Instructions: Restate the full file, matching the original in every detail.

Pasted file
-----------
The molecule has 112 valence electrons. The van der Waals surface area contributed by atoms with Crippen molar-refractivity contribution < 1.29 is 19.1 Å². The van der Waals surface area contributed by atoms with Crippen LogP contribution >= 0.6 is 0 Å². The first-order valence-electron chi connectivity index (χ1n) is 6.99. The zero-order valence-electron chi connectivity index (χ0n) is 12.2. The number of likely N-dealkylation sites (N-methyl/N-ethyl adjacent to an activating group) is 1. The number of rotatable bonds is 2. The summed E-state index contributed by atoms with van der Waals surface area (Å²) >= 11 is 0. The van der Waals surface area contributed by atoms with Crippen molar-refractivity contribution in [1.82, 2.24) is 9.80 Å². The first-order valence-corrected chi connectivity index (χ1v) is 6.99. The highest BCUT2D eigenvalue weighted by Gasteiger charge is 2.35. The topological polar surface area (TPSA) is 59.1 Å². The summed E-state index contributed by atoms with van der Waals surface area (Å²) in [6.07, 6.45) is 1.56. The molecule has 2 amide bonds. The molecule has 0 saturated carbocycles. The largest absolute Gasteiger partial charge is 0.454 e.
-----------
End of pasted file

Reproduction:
The molecule has 112 valence electrons. The van der Waals surface area contributed by atoms with Crippen molar-refractivity contribution < 1.29 is 19.1 Å². The van der Waals surface area contributed by atoms with Crippen LogP contribution >= 0.6 is 0 Å². The first-order valence-electron chi connectivity index (χ1n) is 6.99. The zero-order valence-electron chi connectivity index (χ0n) is 12.2. The number of likely N-dealkylation sites (N-methyl/N-ethyl adjacent to an activating group) is 1. The number of rotatable bonds is 2. The summed E-state index contributed by atoms with van der Waals surface area (Å²) >= 11 is 0. The van der Waals surface area contributed by atoms with Crippen molar-refractivity contribution in [1.82, 2.24) is 9.80 Å². The first-order valence-corrected chi connectivity index (χ1v) is 6.99. The highest BCUT2D eigenvalue weighted by Gasteiger charge is 2.35. The topological polar surface area (TPSA) is 59.1 Å². The summed E-state index contributed by atoms with van der Waals surface area (Å²) in [6.07, 6.45) is 1.56. The molecule has 2 amide bonds. The molecule has 0 saturated carbocycles. The largest absolute Gasteiger partial charge is 0.454 e.